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(bapt. London, 24 Feb. 1611; bur. London, 28 Oct. 1646). English portrait painter. He was described by John Aubrey in his Brief Lives (c.1690) as ‘the most excellent painter that England hath yet bred’ and he is indeed regarded as the most accomplished native-born painter (other than miniaturists) before Hogarth. About 60 paintings by him are known, all the securely dated examples being from the years 1642–6, when he was painter to Charles I's wartime court at Oxford. The city surrendered to the Parliamentarians in 1646 and Dobson moved to London. Said to have been ‘somewhat loose and irregular in his way of living’, he was thrown into prison for debt, and his early death followed shortly after his release. His style is superficially similar to van Dyck's, but his colouring is richer and his paint texture rougher, very much in the Venetian tradition.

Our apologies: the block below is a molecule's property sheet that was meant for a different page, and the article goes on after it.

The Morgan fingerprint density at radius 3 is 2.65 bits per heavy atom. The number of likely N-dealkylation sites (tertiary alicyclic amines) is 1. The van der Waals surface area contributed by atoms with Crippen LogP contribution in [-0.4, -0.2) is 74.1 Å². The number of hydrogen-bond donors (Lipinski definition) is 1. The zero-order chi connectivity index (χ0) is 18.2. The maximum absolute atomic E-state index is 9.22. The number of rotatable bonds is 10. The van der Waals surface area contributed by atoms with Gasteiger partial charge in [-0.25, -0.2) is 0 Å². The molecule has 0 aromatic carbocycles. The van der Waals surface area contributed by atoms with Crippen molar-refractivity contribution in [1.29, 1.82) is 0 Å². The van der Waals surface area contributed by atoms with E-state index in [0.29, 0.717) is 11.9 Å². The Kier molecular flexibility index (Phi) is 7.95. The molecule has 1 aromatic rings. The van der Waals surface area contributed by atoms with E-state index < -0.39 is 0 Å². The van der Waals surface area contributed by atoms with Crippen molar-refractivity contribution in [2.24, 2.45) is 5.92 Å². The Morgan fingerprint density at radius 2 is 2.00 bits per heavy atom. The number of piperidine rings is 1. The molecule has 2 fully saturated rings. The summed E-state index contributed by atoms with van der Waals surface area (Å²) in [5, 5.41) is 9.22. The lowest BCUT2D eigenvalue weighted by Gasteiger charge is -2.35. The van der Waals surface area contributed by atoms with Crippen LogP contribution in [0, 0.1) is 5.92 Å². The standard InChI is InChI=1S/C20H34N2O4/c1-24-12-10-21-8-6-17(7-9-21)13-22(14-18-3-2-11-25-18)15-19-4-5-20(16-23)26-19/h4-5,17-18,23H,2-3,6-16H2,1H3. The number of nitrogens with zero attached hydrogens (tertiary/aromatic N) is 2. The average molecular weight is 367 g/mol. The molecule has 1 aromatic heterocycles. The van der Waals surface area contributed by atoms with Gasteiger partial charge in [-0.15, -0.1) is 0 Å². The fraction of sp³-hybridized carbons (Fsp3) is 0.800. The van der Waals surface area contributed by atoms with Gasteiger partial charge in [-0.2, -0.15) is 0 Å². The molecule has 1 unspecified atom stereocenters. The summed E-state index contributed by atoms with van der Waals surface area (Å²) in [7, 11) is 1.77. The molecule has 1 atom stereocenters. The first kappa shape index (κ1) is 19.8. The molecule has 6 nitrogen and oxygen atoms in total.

Text source: The Oxford Dictionary of Art and Artists (Oxford University Press)


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